Construction Daily Logs,
Incident Reports, & Progress Reports

Contractor Forms Series

 

WHY USE DAILY LOGS AND INCIDENT REPORTS?

 

As if you haven’t already stretched yourself to the brink with contract negotiation, change orders, filing mechanic’s liens, ordering, scheduling, coordinating, safety meetings, employee relations, preparing various contractor forms, and the usual barrage of phone calls and job site meetings. Now someone is suggesting you fill out more paperwork. Well, we have a solution. Or more accurately, an easier way of doing one of your less desirable tasks.

The importance of filling out daily logs and incident reports cannot be overemphasized. There is no better way to prove your position, resolve disputes, be successful in a mechanic’s lien foreclosure action, and keep track of progress. More significantly, these reports are “gold” if you end up in court or arbitration. Most court proceedings involve the scenario of: “He said A, she said B” –with no definitive documentation to prove either side’s position. Contractor attorneys and expert witnesses agree that one of the most crucial pieces of evidence (literally exhibit “1”) in court or arbitration are the notes taken at the time of the dispute or occurrence. And, we are talking about a simple contractor form anyone can fill-out. The sample below will demonstrate:

Example of a construction project from hell which ended up in litigation (and may have been prevented if there was a Log):

This is an actual case involving the substantial renovation of a hillside home in Pacific Palisades, California. The general contractor entered into a lump sum contract with the homeowner which essentially provided for the demolition of the existing structure and construction of a new two story home. To the south, the property sloped off dramatically and had a history of landslides. As a result, the project soil engineer prepared engineering plans for the placement of ten soldier piles on the south slope. The drawings outlined the locations and cross-section details, including the depth of the footings. This additional cost was approximately $100,000 and was part of the overall base contract.

It was understood by all that the final determination as to the need of such piles would be made by the city building inspection department. After reviewing the soil tests, the city engineer determined the piles would not in fact be required. Among other factors, was the re-investigation that showed the landslide debris was 20 to 30 years old and that the hillside had actually stabilized. On the other hand, that same engineer required a substantial amount of additional engineering for foundations, drainage, and retaining walls. As the contractor testified at trial, the $100,000 saved on the soldier piles was pretty much “eaten up” with the other structural requirements.

The homeowner brought a lawsuit for construction defects to the residence itself (with a mechanic’s lien cross-complaint), but at the same time had a separate cause of action for $100,000 damages which she claimed should have been a deduction due to the deletion of the piles. In other words, she thought she had overpaid. She testified she had never been told verbally or in writing they were going to be deleted, and actually assumed they had been installed. She further stated she had no evidence to the contrary, because the experts indicated soldier piles are buried underneath the surface of the slope.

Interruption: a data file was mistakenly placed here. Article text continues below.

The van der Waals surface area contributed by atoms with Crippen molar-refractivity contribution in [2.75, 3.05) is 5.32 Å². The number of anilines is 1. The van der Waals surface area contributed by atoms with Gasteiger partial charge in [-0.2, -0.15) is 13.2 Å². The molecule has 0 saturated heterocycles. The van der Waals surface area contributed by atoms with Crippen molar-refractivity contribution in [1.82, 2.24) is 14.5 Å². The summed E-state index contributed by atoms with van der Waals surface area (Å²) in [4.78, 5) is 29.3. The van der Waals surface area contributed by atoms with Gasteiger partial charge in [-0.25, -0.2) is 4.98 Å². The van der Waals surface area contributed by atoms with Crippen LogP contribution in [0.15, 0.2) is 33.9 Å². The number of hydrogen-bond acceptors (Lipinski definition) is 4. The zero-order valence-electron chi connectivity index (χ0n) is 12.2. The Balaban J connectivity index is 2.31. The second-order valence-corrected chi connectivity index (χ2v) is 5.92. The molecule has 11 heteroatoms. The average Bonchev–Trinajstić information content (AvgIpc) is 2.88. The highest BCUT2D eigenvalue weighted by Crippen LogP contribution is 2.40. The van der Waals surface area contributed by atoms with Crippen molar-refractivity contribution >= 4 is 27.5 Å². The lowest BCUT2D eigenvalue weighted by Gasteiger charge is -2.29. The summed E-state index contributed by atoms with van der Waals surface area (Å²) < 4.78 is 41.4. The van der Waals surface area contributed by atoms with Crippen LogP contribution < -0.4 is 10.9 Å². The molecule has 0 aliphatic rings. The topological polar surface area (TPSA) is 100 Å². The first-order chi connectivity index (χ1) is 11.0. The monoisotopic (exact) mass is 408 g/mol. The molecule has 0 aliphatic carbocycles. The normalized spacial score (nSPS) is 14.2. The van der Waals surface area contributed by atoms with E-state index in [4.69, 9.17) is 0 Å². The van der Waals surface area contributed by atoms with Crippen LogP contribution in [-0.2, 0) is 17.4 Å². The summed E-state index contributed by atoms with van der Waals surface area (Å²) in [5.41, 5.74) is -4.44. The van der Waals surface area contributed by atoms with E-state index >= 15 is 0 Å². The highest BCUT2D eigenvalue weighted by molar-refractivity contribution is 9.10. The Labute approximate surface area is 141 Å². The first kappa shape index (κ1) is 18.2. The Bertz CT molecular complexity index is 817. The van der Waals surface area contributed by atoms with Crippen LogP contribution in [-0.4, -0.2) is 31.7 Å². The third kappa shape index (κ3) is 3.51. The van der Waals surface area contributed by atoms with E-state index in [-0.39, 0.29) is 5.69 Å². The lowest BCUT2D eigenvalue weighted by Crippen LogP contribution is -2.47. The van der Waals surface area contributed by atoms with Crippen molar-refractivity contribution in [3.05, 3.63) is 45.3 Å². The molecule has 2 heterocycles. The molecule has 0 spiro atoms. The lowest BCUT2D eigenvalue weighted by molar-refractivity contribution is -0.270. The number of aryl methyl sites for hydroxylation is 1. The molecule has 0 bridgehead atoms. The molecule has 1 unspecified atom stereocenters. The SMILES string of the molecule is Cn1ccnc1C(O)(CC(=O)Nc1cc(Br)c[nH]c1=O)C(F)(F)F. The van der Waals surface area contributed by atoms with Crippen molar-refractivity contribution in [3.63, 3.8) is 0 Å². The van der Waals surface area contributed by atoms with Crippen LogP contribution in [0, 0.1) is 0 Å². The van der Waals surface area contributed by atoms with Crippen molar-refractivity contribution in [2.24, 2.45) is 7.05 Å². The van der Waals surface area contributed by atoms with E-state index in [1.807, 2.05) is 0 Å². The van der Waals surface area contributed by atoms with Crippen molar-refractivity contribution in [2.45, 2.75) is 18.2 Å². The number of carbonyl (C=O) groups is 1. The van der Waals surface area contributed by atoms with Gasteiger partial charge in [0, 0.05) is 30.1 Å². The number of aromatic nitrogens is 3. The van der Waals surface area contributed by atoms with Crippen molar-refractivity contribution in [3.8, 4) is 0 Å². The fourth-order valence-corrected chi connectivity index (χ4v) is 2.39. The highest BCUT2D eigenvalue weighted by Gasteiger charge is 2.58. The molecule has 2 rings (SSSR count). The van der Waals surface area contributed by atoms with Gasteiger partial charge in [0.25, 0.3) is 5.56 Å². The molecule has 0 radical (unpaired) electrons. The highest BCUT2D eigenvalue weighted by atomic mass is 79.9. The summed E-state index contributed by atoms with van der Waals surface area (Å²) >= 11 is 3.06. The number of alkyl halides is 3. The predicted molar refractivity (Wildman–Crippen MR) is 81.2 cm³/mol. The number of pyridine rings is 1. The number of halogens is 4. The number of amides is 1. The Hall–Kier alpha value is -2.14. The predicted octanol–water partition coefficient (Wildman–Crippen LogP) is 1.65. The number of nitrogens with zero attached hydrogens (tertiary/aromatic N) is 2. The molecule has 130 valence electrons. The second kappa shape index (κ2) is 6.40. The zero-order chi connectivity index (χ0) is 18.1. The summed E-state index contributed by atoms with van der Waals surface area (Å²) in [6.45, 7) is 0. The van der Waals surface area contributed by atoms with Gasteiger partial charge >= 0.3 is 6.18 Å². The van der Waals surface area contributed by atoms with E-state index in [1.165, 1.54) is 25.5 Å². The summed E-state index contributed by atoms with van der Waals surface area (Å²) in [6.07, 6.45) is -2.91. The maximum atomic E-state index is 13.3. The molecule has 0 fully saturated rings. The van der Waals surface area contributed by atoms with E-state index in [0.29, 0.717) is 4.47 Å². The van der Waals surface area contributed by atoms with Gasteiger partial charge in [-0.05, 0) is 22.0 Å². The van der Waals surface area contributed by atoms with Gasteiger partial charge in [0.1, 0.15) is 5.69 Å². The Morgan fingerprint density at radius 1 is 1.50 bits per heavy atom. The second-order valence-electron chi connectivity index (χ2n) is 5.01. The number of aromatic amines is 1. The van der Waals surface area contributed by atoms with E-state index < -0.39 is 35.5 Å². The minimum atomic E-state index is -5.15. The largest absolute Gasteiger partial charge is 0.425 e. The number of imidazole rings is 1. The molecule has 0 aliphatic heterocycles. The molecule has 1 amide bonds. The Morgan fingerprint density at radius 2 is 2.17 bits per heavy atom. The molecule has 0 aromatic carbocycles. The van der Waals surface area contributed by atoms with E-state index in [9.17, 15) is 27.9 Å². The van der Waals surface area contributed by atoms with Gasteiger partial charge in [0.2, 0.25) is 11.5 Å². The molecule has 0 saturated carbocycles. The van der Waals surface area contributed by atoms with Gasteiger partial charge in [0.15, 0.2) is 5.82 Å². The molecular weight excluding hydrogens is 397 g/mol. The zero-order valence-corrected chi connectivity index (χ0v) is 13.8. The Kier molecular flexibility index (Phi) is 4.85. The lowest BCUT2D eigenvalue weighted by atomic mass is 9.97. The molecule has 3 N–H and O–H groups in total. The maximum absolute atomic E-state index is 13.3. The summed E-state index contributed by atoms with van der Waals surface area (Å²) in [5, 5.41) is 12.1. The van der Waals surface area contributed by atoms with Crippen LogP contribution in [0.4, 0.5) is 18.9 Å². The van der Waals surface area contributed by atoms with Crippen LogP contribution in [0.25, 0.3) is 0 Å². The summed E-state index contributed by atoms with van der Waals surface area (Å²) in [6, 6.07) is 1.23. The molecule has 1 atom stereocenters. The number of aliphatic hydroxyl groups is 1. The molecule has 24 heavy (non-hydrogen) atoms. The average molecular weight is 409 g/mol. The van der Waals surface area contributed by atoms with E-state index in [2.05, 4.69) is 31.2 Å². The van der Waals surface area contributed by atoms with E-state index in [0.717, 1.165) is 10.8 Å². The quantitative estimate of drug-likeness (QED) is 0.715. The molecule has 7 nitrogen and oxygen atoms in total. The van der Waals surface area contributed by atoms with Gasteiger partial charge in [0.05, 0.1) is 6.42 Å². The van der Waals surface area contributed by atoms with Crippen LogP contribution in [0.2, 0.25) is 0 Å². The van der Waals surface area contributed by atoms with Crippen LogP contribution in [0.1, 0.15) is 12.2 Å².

The general contractor testified he had told his foreman to tell the homeowner about the deletions of the piles and that the cost was pretty much a” wash” with the other structural “add-ons” and so no deduction form the overall base contract was made.

There was no written evidence of the conversations of the parties of what occurred as to the deletions, the add-ons, or the pricing difference, whether by way of memos, letters, or anything else–other that the new plans themselves. The case took approximately three years to go to trial and was a literal nightmare of multiple depositions, retained experts, settlement conferences, pretrial hearings, and then a six week trial—at a cost to the contractor of over $75,000.00 in fees and costs.

The good news is that the contractor won on the piles issue, but the bad news is it cost thousands of dollars of fees and much wasted time and aggravation. The judge indicated the revised structural drawings clearly showed added work that was as much or more as the deleted soldier piles and that the plans were readily available to the homeowner.

Having said this, the entire controversy of the piles could have been prevented by a few minutes of time by the contractor. After the city engineer eliminated the requirement of the piles, either a daily log or a progress report to the homeowner could have said:

“Met with city engineer John Huston on August 17. After looking at the revised soil reports and revisiting the site, the good news is that he will no longer be requiring soldier piles”.

A month later after the revised structural drawings came in and required additional work to the foundation, drainage, and retaining walls, a short notation to the homeowner with a Transmittal Cover Sheet (as included for sale on this web site) would have buttoned up the case once and for all:

“Please find enclosed a copy of the revised engineering drawings dated September 13. You will note the changes I have highlighted in yellow which show the extra work to the drainage system along the south edge of the property, the two retaining walls, and the additional depth and widening of the foundations all around the perimeter. That new cost amounts to $107,500.00, and as matched against the omission of $102,500.00 for the deleted soldier piles, we will consider it a wash and no net additional costs to you.”
Enough with the lecture—here are the forms.

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